Sunday, June 19, 2005


Phototherapy, Fred calls it.

To begin with, it was just that my eye happened to be caught by the luminous outline of this backlit Stachys byzantina, a.k.a. lamb’s ears, so-called because of the soft, fine, downy covering to its leaves.

But take a while to look a little closer – just a short while in today’s baking sun, which took the temperatures into the nineties – and detail that gets walked past every day with barely a second glance becomes apparent.

No two flower spikes have quite the same form. Some are conical, some cylindrical, some squat, some are happy to integrate with leaves, others keep themselves apart.

The camera itself is my tutor in this process of deepening study. Zoom in on the detail and a new perspective emerges, with appreciation of a scale that my spectacle-aided eyes have difficulty picking out.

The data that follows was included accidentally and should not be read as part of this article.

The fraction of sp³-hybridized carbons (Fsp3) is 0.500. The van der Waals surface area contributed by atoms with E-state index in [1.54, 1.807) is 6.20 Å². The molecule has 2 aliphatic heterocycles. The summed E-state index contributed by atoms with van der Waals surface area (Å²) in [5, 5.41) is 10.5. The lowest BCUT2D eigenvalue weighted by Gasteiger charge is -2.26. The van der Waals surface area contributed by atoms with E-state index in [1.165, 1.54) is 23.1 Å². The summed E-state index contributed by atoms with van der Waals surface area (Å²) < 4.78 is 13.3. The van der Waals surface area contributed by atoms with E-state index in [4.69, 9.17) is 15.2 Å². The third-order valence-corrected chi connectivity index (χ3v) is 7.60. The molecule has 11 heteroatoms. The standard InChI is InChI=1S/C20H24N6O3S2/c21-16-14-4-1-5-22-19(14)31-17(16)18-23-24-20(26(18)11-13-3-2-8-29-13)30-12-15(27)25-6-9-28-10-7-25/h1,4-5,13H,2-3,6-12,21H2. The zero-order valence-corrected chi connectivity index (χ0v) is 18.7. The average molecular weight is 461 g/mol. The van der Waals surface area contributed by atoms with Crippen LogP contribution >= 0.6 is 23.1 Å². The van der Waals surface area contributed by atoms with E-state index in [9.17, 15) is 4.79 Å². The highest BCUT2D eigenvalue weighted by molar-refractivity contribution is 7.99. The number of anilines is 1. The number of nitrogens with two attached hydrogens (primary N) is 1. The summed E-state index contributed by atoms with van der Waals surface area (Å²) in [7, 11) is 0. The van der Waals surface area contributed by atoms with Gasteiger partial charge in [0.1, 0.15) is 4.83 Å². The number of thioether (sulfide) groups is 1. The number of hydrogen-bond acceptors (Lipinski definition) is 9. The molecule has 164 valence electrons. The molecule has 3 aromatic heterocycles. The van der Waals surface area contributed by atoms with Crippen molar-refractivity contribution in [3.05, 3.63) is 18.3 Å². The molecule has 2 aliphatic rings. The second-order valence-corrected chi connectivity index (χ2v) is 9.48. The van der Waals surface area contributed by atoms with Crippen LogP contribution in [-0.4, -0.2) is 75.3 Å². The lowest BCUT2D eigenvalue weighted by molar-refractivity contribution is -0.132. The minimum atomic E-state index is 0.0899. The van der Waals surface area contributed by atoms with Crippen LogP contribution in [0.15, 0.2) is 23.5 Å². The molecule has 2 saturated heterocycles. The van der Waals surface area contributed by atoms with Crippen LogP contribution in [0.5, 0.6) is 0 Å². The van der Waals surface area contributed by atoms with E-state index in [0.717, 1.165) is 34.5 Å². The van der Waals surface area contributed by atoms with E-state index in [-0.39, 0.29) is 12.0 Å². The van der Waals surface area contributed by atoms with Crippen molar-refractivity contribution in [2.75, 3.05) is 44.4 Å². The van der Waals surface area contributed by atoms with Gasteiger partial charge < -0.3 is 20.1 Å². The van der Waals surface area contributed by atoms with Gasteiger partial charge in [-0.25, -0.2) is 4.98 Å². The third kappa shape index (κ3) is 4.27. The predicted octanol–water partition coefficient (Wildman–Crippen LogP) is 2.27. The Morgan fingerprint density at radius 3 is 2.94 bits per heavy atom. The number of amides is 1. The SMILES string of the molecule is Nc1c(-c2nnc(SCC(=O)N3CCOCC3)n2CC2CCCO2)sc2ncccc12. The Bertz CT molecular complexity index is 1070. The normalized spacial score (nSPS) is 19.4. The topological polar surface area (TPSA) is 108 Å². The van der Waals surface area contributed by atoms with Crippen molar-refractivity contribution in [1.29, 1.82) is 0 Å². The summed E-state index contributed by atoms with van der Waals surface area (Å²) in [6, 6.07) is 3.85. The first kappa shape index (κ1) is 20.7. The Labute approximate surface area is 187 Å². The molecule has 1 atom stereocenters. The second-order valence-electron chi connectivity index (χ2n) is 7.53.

At this scale, the tiny flowers, no more than a few millimetres across, lie in a cotton-wool bed:

The sheer wealth of detail in just one tiny corner of the garden would be enough to distract me for the whole day – nearly has, in fact. But then today is a day for slow, unhurried motion – I hesitate to call it activity, that’s far too hasty a word.

‘tis wond’rous, the variety to behold…

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